Stanford Robotics and the Law Conference call for papers

I'm late getting to this (my own fault, I missed an important email), but We: Robot, the Robotics and the Law Conference at Stanford Law School is still accepting papers until Jan 18. Last year's event was apparently smashing, and this year's CFP is quite enticing:

The following list is by no means exhaustive, but rather meant as an elaboration on conference themes:

* Legal and policy responses to likely effects of robotics on manufacturing or the environment
* Perspectives on the interplay between legal frameworks and robotic software and hardware
* Intellectual property issues raised by collaboration within robotics (or with robots)
* Perspectives on collaboration between legal and technical communities
* Tort law issues, including product liability, professional malpractice, and the calculation of damages
* Administrative law issues, including FDA or FAA approval
* Privacy law and privacy enhancing technologies
* Comparative/international perspectives on robotics law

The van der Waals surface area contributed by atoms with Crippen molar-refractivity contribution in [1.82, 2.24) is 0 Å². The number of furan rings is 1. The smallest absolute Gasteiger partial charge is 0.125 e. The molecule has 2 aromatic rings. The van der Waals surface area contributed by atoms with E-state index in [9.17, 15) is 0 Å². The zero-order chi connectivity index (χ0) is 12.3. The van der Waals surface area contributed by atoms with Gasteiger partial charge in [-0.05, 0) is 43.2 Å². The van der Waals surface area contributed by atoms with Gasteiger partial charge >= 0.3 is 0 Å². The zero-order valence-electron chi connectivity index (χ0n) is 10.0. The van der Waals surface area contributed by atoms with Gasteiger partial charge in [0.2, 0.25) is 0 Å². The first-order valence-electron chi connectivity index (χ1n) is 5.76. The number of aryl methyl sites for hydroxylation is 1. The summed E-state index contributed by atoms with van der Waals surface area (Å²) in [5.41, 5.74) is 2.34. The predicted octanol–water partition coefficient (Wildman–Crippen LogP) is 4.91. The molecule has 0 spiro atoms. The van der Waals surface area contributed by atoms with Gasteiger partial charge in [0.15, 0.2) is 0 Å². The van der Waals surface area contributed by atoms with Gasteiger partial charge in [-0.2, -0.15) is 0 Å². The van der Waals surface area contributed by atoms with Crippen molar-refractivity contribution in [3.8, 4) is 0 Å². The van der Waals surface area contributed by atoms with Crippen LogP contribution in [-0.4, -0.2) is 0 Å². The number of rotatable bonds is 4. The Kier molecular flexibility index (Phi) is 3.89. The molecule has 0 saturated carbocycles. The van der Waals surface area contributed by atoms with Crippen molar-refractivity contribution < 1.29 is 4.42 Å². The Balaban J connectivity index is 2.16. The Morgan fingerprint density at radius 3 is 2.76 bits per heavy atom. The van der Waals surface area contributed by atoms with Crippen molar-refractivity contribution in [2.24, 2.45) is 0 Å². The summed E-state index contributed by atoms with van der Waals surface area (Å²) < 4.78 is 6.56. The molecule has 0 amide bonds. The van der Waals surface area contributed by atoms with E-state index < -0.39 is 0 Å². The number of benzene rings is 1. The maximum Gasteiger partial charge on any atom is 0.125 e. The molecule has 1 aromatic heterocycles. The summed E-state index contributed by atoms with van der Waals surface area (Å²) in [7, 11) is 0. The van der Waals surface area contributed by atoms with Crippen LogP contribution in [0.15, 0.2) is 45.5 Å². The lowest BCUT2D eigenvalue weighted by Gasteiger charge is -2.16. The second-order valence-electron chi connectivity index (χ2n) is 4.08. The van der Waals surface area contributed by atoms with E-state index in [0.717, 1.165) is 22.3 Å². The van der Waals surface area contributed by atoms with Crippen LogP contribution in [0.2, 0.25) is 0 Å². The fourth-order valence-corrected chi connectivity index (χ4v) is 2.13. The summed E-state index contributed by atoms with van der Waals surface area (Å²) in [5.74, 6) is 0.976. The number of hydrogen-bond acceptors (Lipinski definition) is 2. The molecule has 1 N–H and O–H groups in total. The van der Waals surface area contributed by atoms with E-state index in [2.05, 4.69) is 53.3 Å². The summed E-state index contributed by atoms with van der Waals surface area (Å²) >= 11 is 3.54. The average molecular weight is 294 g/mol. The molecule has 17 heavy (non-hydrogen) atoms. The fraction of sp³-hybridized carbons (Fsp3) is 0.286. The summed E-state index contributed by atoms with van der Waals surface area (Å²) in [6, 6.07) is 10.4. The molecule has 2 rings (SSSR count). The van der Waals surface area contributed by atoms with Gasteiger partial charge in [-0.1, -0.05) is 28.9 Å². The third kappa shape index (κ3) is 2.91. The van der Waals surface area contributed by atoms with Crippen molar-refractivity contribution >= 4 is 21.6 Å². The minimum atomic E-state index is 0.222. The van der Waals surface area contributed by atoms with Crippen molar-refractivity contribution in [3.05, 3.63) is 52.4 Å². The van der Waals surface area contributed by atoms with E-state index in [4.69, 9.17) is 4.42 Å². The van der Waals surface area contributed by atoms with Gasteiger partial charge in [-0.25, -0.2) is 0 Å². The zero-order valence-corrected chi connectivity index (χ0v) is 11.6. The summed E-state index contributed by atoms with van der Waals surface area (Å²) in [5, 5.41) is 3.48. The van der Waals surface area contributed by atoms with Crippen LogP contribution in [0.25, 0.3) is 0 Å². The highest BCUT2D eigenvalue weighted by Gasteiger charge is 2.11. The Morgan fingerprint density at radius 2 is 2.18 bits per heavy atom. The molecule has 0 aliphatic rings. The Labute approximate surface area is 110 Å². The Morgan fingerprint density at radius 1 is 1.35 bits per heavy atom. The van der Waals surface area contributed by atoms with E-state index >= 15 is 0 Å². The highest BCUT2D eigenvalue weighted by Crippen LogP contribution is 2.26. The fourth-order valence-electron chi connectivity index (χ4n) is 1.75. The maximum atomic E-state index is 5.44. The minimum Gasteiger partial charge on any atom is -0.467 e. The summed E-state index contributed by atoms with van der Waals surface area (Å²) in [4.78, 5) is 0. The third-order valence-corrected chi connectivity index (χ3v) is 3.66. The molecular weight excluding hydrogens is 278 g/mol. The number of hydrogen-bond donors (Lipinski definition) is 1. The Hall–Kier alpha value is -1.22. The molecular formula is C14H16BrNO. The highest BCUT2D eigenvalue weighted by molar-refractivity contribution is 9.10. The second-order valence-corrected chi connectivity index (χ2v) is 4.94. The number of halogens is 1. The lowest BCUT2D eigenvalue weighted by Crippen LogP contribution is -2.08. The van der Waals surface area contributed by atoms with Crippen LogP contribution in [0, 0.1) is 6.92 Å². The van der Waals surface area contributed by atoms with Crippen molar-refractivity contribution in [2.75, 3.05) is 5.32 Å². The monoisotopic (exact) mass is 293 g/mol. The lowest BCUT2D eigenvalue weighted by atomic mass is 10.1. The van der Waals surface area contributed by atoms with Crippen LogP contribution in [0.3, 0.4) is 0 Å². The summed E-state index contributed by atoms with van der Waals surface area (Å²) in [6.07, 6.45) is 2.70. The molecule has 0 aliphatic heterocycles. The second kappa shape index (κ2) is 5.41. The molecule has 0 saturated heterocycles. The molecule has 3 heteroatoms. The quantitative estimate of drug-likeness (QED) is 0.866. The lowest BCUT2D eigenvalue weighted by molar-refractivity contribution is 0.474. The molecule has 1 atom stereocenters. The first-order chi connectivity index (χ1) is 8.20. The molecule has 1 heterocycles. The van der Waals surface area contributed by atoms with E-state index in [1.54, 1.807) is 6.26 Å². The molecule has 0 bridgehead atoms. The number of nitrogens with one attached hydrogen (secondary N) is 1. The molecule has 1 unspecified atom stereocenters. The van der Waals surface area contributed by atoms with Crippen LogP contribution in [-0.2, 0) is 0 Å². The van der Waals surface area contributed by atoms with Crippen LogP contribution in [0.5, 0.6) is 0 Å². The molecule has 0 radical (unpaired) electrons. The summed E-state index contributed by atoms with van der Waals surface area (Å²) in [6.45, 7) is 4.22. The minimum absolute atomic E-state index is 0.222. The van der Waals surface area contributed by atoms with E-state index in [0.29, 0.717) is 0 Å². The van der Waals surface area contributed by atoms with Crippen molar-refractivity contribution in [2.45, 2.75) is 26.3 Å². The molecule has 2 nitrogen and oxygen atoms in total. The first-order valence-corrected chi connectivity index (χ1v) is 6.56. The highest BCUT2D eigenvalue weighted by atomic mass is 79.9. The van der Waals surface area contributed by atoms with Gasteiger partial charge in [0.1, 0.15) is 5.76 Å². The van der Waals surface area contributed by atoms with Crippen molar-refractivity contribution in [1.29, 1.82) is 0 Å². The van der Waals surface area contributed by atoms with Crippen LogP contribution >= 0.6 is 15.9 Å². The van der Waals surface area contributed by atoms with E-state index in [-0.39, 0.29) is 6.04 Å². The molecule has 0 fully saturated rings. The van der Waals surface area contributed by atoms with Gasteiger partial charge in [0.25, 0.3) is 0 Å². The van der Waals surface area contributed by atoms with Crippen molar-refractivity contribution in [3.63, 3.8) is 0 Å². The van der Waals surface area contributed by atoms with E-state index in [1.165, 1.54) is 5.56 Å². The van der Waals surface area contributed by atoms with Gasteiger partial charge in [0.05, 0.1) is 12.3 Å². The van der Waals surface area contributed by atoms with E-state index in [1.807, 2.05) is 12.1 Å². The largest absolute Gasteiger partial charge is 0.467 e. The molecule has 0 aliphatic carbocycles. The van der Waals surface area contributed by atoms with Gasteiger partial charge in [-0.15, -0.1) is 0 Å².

* Issues of legal and economic policy, including tax, employment, and corporate governance

In addition to scholarly papers, we invite proposals for demos of cutting-edge commercial applications of robotics or recent technical research that speaks one way or another to the immediate commercial prospects of robots.

Call For Papers: Robotics and the Law Conference at Stanford Law School


  1. I’d love to see some discussion around legal policy with respect to self-driving cars. It’s clear that self-driving cars of the type that Google is developing could save thousands of lives and deliver amazing gains in energy efficiency. 

    However, as soon as a glitch contributes to a death, lawsuits will be flying. What company would want to commercialize this technology when it’s guaranteed to end up in court?

    If telephone companies can get immunity from lawsuits in the name of national security, then perhaps self-driving car manufacturers should be immune from lawsuits in the name of public safety.

Comments are closed.